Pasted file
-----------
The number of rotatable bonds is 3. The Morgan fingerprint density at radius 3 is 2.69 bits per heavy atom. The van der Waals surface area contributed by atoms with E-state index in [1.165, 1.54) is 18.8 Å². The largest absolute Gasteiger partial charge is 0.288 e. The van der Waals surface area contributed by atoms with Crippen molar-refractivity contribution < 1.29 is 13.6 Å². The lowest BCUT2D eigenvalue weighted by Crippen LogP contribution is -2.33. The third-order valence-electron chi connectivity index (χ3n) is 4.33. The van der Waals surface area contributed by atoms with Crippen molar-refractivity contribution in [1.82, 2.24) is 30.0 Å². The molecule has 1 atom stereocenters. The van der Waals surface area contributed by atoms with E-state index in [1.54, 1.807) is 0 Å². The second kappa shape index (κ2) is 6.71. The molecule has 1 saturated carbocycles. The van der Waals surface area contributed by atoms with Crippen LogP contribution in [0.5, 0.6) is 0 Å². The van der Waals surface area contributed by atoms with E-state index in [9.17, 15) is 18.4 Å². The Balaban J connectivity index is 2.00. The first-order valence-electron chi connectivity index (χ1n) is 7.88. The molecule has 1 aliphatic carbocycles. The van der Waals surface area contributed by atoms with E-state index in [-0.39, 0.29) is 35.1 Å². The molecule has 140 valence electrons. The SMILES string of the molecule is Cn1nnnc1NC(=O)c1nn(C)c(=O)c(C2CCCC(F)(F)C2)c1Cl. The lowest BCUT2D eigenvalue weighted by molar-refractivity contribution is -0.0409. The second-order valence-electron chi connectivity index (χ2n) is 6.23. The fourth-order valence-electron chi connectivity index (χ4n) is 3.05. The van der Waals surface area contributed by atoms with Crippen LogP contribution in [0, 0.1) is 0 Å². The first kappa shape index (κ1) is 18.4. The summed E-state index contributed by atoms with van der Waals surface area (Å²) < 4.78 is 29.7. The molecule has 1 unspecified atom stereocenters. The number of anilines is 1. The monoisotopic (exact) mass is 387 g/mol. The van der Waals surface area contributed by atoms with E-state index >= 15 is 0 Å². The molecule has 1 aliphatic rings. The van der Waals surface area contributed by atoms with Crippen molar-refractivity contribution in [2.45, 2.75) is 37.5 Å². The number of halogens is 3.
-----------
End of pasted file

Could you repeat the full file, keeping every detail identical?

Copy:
The number of rotatable bonds is 3. The Morgan fingerprint density at radius 3 is 2.69 bits per heavy atom. The van der Waals surface area contributed by atoms with E-state index in [1.165, 1.54) is 18.8 Å². The largest absolute Gasteiger partial charge is 0.288 e. The van der Waals surface area contributed by atoms with Crippen molar-refractivity contribution < 1.29 is 13.6 Å². The lowest BCUT2D eigenvalue weighted by Crippen LogP contribution is -2.33. The third-order valence-electron chi connectivity index (χ3n) is 4.33. The van der Waals surface area contributed by atoms with Crippen molar-refractivity contribution in [1.82, 2.24) is 30.0 Å². The molecule has 1 atom stereocenters. The van der Waals surface area contributed by atoms with E-state index in [1.54, 1.807) is 0 Å². The second kappa shape index (κ2) is 6.71. The molecule has 1 saturated carbocycles. The van der Waals surface area contributed by atoms with Crippen LogP contribution in [0.5, 0.6) is 0 Å². The van der Waals surface area contributed by atoms with E-state index in [9.17, 15) is 18.4 Å². The Balaban J connectivity index is 2.00. The first-order valence-electron chi connectivity index (χ1n) is 7.88. The molecule has 1 aliphatic carbocycles. The van der Waals surface area contributed by atoms with E-state index in [-0.39, 0.29) is 35.1 Å². The molecule has 140 valence electrons. The SMILES string of the molecule is Cn1nnnc1NC(=O)c1nn(C)c(=O)c(C2CCCC(F)(F)C2)c1Cl. The lowest BCUT2D eigenvalue weighted by molar-refractivity contribution is -0.0409. The second-order valence-electron chi connectivity index (χ2n) is 6.23. The fourth-order valence-electron chi connectivity index (χ4n) is 3.05. The van der Waals surface area contributed by atoms with Crippen LogP contribution in [0, 0.1) is 0 Å². The first kappa shape index (κ1) is 18.4. The summed E-state index contributed by atoms with van der Waals surface area (Å²) < 4.78 is 29.7. The molecule has 1 unspecified atom stereocenters. The number of anilines is 1. The monoisotopic (exact) mass is 387 g/mol. The van der Waals surface area contributed by atoms with E-state index >= 15 is 0 Å². The molecule has 1 aliphatic rings. The van der Waals surface area contributed by atoms with Crippen molar-refractivity contribution in [2.45, 2.75) is 37.5 Å². The number of halogens is 3.